For me on Mother’s Day, I feel like I have to put on a front, to be happy for my mom. And I mean… I am happy for her. But the one year I said I couldn’t emotionally handle mother’s day the message was sent (from other family members) that that was unacceptable. So I don’t feel like I really can break up with it. It was hard this year (as always), especially since the day before mother’s day, I hosted a baby shower, believe it or not. But its over… phew! Until Father’s Day. Which is a little less hard, but still a celebration of a normalcy I’m not a part of.

  4. Kathryn Says:

    Met some other childless friends for lunch and a movie. The other wife and i were both given carnations, but beyond that, it was fine.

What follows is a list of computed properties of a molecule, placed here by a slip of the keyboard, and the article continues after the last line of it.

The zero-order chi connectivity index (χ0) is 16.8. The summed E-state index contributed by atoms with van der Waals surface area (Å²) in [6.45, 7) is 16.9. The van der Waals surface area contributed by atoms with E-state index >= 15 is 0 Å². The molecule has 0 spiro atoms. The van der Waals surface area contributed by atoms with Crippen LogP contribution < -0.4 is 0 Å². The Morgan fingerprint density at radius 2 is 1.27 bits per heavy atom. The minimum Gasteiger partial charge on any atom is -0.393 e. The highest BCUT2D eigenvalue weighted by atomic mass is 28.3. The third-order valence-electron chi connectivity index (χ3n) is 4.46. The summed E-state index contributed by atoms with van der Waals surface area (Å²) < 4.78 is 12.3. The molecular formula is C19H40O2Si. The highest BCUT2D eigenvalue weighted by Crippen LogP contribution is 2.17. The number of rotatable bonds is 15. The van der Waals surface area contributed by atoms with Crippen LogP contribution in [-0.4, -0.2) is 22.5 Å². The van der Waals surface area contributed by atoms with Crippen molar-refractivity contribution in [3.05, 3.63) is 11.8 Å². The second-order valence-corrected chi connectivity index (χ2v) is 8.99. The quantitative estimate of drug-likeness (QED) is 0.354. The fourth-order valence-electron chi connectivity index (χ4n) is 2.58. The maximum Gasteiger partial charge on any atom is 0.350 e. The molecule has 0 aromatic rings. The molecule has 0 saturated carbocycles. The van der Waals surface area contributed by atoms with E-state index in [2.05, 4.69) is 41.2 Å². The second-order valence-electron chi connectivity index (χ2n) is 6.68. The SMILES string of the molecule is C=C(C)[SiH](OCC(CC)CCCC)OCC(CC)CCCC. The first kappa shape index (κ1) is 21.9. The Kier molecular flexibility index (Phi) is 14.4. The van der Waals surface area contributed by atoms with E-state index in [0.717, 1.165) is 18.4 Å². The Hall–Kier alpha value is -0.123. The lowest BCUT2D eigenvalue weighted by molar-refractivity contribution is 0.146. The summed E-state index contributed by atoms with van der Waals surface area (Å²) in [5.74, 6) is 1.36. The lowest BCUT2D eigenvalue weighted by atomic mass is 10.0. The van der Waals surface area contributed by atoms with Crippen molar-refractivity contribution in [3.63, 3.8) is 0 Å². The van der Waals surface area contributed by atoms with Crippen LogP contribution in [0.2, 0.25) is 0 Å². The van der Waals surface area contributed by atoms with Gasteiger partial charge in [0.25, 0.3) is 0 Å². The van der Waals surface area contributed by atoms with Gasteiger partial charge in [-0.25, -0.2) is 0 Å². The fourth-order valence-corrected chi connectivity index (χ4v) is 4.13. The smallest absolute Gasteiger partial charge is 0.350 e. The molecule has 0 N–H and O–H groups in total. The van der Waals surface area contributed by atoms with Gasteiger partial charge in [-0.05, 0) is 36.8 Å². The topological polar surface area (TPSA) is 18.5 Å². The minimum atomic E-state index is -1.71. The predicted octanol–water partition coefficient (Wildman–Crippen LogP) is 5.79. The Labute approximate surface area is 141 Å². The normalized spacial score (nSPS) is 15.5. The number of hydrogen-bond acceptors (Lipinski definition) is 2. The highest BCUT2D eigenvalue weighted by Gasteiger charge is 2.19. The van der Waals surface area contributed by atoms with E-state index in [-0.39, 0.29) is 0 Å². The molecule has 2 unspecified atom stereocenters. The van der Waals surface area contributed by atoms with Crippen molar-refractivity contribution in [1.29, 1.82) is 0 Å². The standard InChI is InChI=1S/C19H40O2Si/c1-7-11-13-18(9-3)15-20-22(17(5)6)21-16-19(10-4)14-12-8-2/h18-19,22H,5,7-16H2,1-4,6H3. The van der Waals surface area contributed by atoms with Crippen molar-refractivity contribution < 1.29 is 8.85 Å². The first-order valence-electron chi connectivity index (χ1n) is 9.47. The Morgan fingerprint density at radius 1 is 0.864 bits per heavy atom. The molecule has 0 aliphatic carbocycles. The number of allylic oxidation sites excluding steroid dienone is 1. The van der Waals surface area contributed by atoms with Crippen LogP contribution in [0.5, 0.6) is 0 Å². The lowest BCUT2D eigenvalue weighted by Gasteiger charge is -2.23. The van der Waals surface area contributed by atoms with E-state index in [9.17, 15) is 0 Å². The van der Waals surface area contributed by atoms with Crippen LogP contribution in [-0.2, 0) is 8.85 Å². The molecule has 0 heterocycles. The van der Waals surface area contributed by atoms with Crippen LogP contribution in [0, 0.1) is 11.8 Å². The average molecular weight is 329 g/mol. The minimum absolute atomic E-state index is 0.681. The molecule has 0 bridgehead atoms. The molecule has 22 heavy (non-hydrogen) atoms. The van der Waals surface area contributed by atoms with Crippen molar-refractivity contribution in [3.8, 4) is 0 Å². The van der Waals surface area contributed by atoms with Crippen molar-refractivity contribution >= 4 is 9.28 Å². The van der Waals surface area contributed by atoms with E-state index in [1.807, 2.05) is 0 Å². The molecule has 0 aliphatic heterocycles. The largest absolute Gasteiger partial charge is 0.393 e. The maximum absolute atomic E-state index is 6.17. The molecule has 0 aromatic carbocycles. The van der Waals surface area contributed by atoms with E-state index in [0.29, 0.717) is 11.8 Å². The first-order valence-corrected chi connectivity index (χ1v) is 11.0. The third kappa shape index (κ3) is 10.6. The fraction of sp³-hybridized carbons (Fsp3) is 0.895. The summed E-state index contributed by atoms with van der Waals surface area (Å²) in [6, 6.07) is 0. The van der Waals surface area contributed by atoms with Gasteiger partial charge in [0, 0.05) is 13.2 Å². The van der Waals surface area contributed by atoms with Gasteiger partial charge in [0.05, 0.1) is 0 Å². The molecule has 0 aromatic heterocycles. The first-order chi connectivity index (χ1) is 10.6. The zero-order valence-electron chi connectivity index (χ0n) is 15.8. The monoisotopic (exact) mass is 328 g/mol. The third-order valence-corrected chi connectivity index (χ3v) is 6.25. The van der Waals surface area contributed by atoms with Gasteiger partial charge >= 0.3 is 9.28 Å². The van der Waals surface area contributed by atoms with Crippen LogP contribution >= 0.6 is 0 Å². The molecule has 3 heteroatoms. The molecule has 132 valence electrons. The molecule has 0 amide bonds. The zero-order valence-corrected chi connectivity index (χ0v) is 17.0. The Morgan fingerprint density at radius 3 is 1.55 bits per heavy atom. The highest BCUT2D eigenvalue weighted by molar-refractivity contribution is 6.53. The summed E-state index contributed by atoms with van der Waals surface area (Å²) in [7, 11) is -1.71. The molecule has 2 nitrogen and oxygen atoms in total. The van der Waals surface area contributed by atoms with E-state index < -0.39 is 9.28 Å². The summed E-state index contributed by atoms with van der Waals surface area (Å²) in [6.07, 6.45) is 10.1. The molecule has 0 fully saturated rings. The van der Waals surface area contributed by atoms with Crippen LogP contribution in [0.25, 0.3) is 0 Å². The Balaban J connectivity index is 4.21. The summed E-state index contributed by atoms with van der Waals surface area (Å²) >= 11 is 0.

I’d already sent my mother a card. We gave hubby’s mama a card & are going to take her to dinner tonight.

    I avoided FB like the plague.

    Yesterday we did see the mama of the children we mentor. To be nice i asked how her MD was. She went on and on and on about how MD “rocks” and her kids treat her so nice. I said, “We avoid church for both MD and FD.” And she informed me of what a wonderful message was given and again said, “MD is the best EVER!”

    “Well, if you’re a mother.”

    Her friend got what i was saying, but it went right over her head. Sigh.

  5. IrisD Says: